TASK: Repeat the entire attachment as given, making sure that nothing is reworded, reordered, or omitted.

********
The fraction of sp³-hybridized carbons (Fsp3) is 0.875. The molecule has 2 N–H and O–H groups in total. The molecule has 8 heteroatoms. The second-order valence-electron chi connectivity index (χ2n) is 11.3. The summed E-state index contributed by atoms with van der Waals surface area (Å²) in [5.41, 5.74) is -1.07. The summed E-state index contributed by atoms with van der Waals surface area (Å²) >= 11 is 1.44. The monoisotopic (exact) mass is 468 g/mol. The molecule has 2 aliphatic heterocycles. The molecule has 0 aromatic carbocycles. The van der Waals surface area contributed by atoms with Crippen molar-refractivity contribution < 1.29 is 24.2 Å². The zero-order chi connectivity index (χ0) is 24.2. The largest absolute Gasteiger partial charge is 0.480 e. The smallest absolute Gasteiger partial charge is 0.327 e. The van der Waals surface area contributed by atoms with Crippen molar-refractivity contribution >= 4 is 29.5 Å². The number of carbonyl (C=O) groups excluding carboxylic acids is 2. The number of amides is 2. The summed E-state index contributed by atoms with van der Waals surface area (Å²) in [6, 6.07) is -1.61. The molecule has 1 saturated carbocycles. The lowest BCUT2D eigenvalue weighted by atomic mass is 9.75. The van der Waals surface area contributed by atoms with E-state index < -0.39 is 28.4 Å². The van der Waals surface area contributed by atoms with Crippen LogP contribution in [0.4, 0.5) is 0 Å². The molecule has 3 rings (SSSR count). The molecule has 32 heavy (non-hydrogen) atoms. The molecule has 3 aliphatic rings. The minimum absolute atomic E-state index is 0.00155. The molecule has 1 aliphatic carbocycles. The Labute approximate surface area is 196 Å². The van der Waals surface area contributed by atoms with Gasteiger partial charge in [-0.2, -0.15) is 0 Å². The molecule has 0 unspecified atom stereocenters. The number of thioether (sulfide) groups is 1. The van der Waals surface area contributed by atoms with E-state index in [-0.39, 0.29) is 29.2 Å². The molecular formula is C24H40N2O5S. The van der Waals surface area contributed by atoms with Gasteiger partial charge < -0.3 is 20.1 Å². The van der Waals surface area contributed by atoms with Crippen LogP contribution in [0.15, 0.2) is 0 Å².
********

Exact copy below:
The fraction of sp³-hybridized carbons (Fsp3) is 0.875. The molecule has 2 N–H and O–H groups in total. The molecule has 8 heteroatoms. The second-order valence-electron chi connectivity index (χ2n) is 11.3. The summed E-state index contributed by atoms with van der Waals surface area (Å²) in [5.41, 5.74) is -1.07. The summed E-state index contributed by atoms with van der Waals surface area (Å²) >= 11 is 1.44. The monoisotopic (exact) mass is 468 g/mol. The molecule has 2 aliphatic heterocycles. The molecule has 0 aromatic carbocycles. The van der Waals surface area contributed by atoms with Crippen molar-refractivity contribution < 1.29 is 24.2 Å². The zero-order chi connectivity index (χ0) is 24.2. The largest absolute Gasteiger partial charge is 0.480 e. The smallest absolute Gasteiger partial charge is 0.327 e. The van der Waals surface area contributed by atoms with Crippen molar-refractivity contribution >= 4 is 29.5 Å². The number of carbonyl (C=O) groups excluding carboxylic acids is 2. The number of amides is 2. The summed E-state index contributed by atoms with van der Waals surface area (Å²) in [6, 6.07) is -1.61. The molecule has 1 saturated carbocycles. The lowest BCUT2D eigenvalue weighted by atomic mass is 9.75. The van der Waals surface area contributed by atoms with E-state index < -0.39 is 28.4 Å². The van der Waals surface area contributed by atoms with Crippen LogP contribution in [0.4, 0.5) is 0 Å². The molecule has 3 rings (SSSR count). The molecule has 32 heavy (non-hydrogen) atoms. The molecule has 3 aliphatic rings. The minimum absolute atomic E-state index is 0.00155. The molecule has 1 aliphatic carbocycles. The Labute approximate surface area is 196 Å². The van der Waals surface area contributed by atoms with Gasteiger partial charge in [-0.2, -0.15) is 0 Å². The molecule has 0 unspecified atom stereocenters. The number of thioether (sulfide) groups is 1. The van der Waals surface area contributed by atoms with E-state index in [-0.39, 0.29) is 29.2 Å². The molecular formula is C24H40N2O5S. The van der Waals surface area contributed by atoms with Gasteiger partial charge < -0.3 is 20.1 Å². The van der Waals surface area contributed by atoms with Crippen LogP contribution in [0.15, 0.2) is 0 Å².